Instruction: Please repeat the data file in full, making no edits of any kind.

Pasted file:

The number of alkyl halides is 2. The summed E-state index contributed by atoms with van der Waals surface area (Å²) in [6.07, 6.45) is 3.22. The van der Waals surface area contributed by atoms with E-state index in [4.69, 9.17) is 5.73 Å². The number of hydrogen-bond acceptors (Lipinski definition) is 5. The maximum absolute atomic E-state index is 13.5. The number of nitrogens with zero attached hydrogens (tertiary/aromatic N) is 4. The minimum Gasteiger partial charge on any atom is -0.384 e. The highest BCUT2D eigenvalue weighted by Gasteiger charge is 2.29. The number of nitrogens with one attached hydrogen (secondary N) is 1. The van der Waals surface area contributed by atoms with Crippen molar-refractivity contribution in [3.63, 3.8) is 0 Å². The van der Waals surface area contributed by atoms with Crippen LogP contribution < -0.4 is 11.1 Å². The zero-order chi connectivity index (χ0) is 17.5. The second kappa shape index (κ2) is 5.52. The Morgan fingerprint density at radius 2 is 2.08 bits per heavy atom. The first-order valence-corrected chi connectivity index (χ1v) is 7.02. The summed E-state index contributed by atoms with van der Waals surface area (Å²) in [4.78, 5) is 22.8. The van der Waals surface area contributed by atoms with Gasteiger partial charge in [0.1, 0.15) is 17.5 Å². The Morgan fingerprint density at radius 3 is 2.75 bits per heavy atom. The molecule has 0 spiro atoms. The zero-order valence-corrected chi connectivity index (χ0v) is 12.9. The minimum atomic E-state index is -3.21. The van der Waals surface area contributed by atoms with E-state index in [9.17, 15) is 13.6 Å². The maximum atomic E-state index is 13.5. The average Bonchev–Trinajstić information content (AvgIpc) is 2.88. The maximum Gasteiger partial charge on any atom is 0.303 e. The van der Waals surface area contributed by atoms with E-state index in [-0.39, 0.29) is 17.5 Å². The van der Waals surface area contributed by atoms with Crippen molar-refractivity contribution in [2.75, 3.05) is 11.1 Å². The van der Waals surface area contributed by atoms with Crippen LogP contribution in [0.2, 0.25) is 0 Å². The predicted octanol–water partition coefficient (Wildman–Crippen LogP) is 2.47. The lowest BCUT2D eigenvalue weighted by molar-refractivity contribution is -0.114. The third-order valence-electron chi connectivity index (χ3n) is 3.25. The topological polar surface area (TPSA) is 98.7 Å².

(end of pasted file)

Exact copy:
The number of alkyl halides is 2. The summed E-state index contributed by atoms with van der Waals surface area (Å²) in [6.07, 6.45) is 3.22. The van der Waals surface area contributed by atoms with E-state index in [4.69, 9.17) is 5.73 Å². The number of hydrogen-bond acceptors (Lipinski definition) is 5. The maximum absolute atomic E-state index is 13.5. The number of nitrogens with zero attached hydrogens (tertiary/aromatic N) is 4. The minimum Gasteiger partial charge on any atom is -0.384 e. The highest BCUT2D eigenvalue weighted by Gasteiger charge is 2.29. The number of nitrogens with one attached hydrogen (secondary N) is 1. The van der Waals surface area contributed by atoms with Crippen molar-refractivity contribution in [3.63, 3.8) is 0 Å². The van der Waals surface area contributed by atoms with Crippen LogP contribution < -0.4 is 11.1 Å². The zero-order chi connectivity index (χ0) is 17.5. The second kappa shape index (κ2) is 5.52. The Morgan fingerprint density at radius 2 is 2.08 bits per heavy atom. The first-order valence-corrected chi connectivity index (χ1v) is 7.02. The summed E-state index contributed by atoms with van der Waals surface area (Å²) in [4.78, 5) is 22.8. The van der Waals surface area contributed by atoms with Gasteiger partial charge in [0.1, 0.15) is 17.5 Å². The Morgan fingerprint density at radius 3 is 2.75 bits per heavy atom. The molecule has 0 spiro atoms. The zero-order valence-corrected chi connectivity index (χ0v) is 12.9. The minimum atomic E-state index is -3.21. The van der Waals surface area contributed by atoms with E-state index in [9.17, 15) is 13.6 Å². The maximum atomic E-state index is 13.5. The average Bonchev–Trinajstić information content (AvgIpc) is 2.88. The maximum Gasteiger partial charge on any atom is 0.303 e. The van der Waals surface area contributed by atoms with E-state index in [-0.39, 0.29) is 17.5 Å². The van der Waals surface area contributed by atoms with Crippen molar-refractivity contribution in [2.75, 3.05) is 11.1 Å². The van der Waals surface area contributed by atoms with Crippen LogP contribution in [0.2, 0.25) is 0 Å². The predicted octanol–water partition coefficient (Wildman–Crippen LogP) is 2.47. The lowest BCUT2D eigenvalue weighted by molar-refractivity contribution is -0.114. The third-order valence-electron chi connectivity index (χ3n) is 3.25. The topological polar surface area (TPSA) is 98.7 Å².